“The NCAA has not proposed our plan,” Huma said.
Many of the criticisms from those who oppose paying student-athletes have already been debunked by Huma’s proposal. A USA Today editorial written in 2011 argued that athletic departments simply do not have the capacity to spend more money on student-athlete stipends.
“Many people are not aware that most athletic departments actually lose money year after year trying to fund programs. Out of the 120 FBS (formerly named Division 1) schools, only twelve broke even or made a profit last year,” Amanda Bokshanwrote.
“How are these struggling athletic departments supposed to cough up even more money per year to pay their athletes to play?” she asked.
But the money for the fund would come from the NCAA, and only be dispersed by the school under Huma’s plan. Huma also proposed a separate ideain an article published by The Atlantic.
Huma wrote: “Grant college athletes access to the commercial free market by adopting the Olympic amateur model by which amateur players can receive money for autograph signings, endorsements, etc.”
Also at issue is blurring the line of amateur and professional athletics. Professional athletes are paid by the organization in which they play for. Dan Cassavaugh, in anarticle for Imprint Magazine, said college athletes are paid thousands of dollars through their scholarships already. He said student-athletes should reap the benefits of endorsements, such as jersey sales from Nike that portray their likeness.
“Payment for actual gameplay is the fundamental difference between professional and amateur status, so, college athletes should not receive anything more than scholarships,” Cassavaugh wrote.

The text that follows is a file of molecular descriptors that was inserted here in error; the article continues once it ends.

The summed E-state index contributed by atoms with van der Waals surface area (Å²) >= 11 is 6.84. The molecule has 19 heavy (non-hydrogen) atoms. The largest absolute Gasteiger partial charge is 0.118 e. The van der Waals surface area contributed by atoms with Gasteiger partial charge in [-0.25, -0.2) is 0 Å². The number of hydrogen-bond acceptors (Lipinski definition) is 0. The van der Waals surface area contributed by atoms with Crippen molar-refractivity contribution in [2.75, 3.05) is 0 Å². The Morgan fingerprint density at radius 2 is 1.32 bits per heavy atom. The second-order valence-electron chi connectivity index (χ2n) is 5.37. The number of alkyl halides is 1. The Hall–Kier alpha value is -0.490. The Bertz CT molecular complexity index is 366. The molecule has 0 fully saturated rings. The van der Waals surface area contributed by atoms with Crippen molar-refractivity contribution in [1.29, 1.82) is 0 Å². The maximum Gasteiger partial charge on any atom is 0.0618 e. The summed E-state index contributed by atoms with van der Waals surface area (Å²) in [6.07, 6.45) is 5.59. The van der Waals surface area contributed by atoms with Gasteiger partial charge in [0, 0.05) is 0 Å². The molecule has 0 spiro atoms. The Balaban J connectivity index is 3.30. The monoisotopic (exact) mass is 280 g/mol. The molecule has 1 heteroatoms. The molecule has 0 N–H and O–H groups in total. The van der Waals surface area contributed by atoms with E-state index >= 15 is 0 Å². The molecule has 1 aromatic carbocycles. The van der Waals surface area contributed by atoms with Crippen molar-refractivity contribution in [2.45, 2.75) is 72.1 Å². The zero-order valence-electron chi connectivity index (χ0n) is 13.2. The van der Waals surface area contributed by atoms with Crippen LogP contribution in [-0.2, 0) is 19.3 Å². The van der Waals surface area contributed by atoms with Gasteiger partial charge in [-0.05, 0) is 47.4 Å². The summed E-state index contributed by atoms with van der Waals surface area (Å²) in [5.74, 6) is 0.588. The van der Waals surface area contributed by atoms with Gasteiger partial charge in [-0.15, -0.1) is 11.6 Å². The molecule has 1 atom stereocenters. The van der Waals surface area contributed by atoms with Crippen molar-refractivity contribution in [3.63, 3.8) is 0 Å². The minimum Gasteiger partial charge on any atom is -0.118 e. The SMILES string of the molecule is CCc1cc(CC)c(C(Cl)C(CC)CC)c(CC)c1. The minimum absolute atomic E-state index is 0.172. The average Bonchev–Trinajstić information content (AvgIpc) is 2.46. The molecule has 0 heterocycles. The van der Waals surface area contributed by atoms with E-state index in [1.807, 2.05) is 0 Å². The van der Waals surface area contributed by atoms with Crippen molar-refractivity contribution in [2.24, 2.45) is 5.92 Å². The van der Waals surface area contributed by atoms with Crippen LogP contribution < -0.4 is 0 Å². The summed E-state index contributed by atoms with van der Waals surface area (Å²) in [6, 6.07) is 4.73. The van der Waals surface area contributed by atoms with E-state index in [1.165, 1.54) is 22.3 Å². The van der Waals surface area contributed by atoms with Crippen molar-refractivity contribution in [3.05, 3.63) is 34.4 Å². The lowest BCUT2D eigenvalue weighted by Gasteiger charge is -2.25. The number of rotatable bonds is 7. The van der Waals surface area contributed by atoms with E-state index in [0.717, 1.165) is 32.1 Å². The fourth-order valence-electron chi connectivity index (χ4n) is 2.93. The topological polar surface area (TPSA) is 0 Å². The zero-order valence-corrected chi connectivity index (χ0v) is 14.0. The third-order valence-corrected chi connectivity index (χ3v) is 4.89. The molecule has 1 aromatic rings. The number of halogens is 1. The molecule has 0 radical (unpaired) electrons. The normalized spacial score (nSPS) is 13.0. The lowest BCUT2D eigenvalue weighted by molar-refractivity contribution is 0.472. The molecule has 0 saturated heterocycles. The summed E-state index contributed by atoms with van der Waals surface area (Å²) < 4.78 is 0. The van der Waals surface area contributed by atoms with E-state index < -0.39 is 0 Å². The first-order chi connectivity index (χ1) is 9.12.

Student-athletes, however, do not have ownership of their public image and, subsequently, do not have their names licensed by companies selling their jerseys or likeness in a video game.
College players could demand a royalty if their name were printed on the back of a retail jersey, but only the school’s name and player’s number is printed. The school owns the rights to the jersey and number, not the player.
A similar situation played out in 2010 when then-Arizona State quarterback Sam Kellersued Electronic Arts for using his image and likeness in its college football video game. Keller’s name, like all the other players in the game, was not used.
David L. Hudson Jr. of the First Amendment Center at Vanderbilt University told the New York Times that a case such as this is long overdue in the courts.
“It’s one of the most important clashes in all of First Amendment law, and one of the more unsettled areas,” Hudson said. “I think it’s an area that is crying out for Supreme Court review in the right case.”
No matter the proposal, Huma said the current status quo of college athletics will continue to lead to scandal headlines from players be given cash, groceries or other gifts.
“NCAA rules guarantee scandals,” Huma said. “They keep highly valuable players – players that are worth six figures – and most of them are living below the federal poverty line.”